If Health Care Spending Accounts (HCSA) were a person, they would be the friend that pays for the rest of your coffee.
Confused? Imagine that your friend has given you a gift card to your local coffee shop. You order your drink (a cost of $5.95) and hand the gift card to the cashier to pay. The gift card puts $5.00 towards the cost of the drink, but that still leaves $0.95 – and you forgot your wallet! As you pat your pockets, your friend swoops in to save the day by paying the remaining balance. Between the gift card and your friend’s generosity, you paid nothing!
That’s the power of an HCSA.
What is a Health Care Spending Account?
A Health Care Spending Account (HCSA) is a non-taxable, defined-contribution plan where an employer decides on an amount to provide employees with for eligible health expenses.*
Hey, I saw that asterisk! What’s the fine print with medical expenses?
HCSA’s are regulated by the Canada Revenue Agency (CRA), who determine what expenses are eligible. The CRA has a long list of eligible expenses, but here are some common uses:
Ambulance services Cancer treatment Dental services Vision Care Medical cannabis
Crutches Fertility Treatments Hearing Aids Heart Monitoring Devices Pacemakers
How Can a Health Care Spending Account be Used?
HCSA’s can be used in a variety of ways, including, but not limited to:
#1. As a top-up to traditional benefits (co-payments) or when you have reached a maximum in coverage.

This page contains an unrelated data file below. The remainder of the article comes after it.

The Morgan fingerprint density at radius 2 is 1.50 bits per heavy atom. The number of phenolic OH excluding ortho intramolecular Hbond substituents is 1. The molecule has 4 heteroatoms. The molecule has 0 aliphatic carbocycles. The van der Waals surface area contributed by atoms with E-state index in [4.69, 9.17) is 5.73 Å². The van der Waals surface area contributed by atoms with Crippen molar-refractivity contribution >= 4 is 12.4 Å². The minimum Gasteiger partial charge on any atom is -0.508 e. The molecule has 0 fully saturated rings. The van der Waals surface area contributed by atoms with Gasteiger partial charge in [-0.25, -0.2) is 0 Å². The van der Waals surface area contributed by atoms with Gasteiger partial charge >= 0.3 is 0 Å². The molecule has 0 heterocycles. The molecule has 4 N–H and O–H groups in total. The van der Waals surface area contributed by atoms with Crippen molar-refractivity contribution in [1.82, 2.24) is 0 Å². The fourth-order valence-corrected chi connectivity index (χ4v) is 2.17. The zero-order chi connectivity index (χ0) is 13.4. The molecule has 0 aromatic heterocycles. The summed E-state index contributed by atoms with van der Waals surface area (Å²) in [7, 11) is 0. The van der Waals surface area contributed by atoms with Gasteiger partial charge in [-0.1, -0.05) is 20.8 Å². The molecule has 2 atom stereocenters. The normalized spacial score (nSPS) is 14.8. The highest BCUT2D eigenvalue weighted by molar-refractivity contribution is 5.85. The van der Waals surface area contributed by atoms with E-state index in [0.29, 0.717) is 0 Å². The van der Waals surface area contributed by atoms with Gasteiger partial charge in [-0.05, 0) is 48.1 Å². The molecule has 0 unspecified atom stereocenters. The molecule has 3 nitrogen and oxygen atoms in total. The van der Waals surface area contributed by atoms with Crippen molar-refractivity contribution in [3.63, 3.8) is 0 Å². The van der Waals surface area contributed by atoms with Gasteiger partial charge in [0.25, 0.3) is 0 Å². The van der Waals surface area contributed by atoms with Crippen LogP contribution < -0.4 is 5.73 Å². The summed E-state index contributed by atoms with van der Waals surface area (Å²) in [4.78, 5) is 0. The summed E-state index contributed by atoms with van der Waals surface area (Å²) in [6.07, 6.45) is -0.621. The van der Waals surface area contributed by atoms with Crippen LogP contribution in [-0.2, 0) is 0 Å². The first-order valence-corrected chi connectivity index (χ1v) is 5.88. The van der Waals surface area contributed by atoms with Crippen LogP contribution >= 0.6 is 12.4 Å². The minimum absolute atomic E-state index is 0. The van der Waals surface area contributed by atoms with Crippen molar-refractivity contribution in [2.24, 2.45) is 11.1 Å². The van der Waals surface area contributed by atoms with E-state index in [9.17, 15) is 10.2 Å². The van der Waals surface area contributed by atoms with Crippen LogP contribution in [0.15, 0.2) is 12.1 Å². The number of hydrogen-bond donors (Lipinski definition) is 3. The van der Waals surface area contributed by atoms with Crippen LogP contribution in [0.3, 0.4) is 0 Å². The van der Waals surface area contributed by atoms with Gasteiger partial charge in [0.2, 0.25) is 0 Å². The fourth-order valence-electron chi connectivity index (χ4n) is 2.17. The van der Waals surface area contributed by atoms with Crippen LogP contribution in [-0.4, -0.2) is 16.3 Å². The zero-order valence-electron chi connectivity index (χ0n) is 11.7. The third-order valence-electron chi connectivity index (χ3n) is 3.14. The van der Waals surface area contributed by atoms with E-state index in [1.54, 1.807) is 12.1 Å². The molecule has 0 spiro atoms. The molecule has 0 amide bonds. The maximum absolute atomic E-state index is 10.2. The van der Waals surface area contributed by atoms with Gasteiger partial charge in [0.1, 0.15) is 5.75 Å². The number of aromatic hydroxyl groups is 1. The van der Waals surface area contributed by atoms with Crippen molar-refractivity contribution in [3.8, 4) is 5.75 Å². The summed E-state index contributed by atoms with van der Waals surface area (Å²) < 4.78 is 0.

Imagine your dental care plan was 75% employer paid and 25% employee paid. If an employee required a root canal (at the cost of $1,000) their dental plan would cover 75% of that employee’s root canal ($750). But the employee would still be 25% (or $250) out of pocket.
That’s where an HCSA could come in. An employee could use their HCSA to pay the remaining 25% of the root canal.
#2. To supplement existing coverage.
HCSA’s can be used to augment your existing benefits coverage. For example, if your traditional plan doesn’t cover the cost of major dental expenses (such as braces), you can use your HCSA dollars instead!
#3. As an alternative to traditional benefits entirely.
Employers can truly invest in the HCSA model by exclusively providing benefits coverage through an HCSA. BBD’s Standalone® product follows this model.
You said HCSA’s are a non-taxable benefit. What does that mean?
This means that HCSA contributions from an employer to an employee are tax-free. If an employer allots $500 in an HCSA, that’s what you have to spend, rather than $500 less government taxes.
Meanwhile, those same contributions are 100% tax deductible for the employer. At tax time, employers can include their total HCSA spend (as claimed by employees) as a corporate tax deduction.
For example, if a company offers $300 to its ten employees, their max HCSA spend will be $3,000 ($300 x 10). If seven of those employees use all of their dollars, and three use none, the company will have paid out $2,100 ($300 x 7) as their actual spend. At tax time, the actual spend of the HCSA allotment (plus administration fees and applicable taxes) can be claimed as an expense.
This sounds a lot like a Personal Spending Account. What’s the difference?
The main difference between a Personal Spending Account (PSA) – also known as a Wellness Spending Account (WSA) – and an HCSA is what’s covered. PSA’s aren’t regulated by the CRA and employers can decide what is and isn’t covered. Additionally. PSA’s are a taxable benefit for employees and becomes part of their total compensation package.